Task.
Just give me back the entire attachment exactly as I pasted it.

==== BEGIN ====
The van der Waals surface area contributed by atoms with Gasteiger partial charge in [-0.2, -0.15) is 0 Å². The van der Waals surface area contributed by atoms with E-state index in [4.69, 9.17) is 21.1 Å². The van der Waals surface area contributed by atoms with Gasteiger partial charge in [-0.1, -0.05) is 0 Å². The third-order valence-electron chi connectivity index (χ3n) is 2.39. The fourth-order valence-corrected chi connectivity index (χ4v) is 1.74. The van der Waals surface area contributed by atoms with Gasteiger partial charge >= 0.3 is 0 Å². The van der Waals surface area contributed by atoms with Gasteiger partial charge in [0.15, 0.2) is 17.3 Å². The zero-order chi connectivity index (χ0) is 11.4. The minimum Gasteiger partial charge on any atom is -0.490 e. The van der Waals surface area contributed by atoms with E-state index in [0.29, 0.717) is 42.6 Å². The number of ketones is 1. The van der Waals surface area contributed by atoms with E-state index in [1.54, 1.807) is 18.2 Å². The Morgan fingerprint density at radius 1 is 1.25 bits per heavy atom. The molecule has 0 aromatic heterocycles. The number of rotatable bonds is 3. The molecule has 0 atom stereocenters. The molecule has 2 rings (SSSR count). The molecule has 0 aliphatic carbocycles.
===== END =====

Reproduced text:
The van der Waals surface area contributed by atoms with Gasteiger partial charge in [-0.2, -0.15) is 0 Å². The van der Waals surface area contributed by atoms with E-state index in [4.69, 9.17) is 21.1 Å². The van der Waals surface area contributed by atoms with Gasteiger partial charge in [-0.1, -0.05) is 0 Å². The third-order valence-electron chi connectivity index (χ3n) is 2.39. The fourth-order valence-corrected chi connectivity index (χ4v) is 1.74. The van der Waals surface area contributed by atoms with Gasteiger partial charge >= 0.3 is 0 Å². The van der Waals surface area contributed by atoms with Gasteiger partial charge in [0.15, 0.2) is 17.3 Å². The zero-order chi connectivity index (χ0) is 11.4. The minimum Gasteiger partial charge on any atom is -0.490 e. The van der Waals surface area contributed by atoms with E-state index in [0.29, 0.717) is 42.6 Å². The number of ketones is 1. The van der Waals surface area contributed by atoms with E-state index in [1.54, 1.807) is 18.2 Å². The Morgan fingerprint density at radius 1 is 1.25 bits per heavy atom. The molecule has 0 aromatic heterocycles. The number of rotatable bonds is 3. The molecule has 0 atom stereocenters. The molecule has 2 rings (SSSR count). The molecule has 0 aliphatic carbocycles.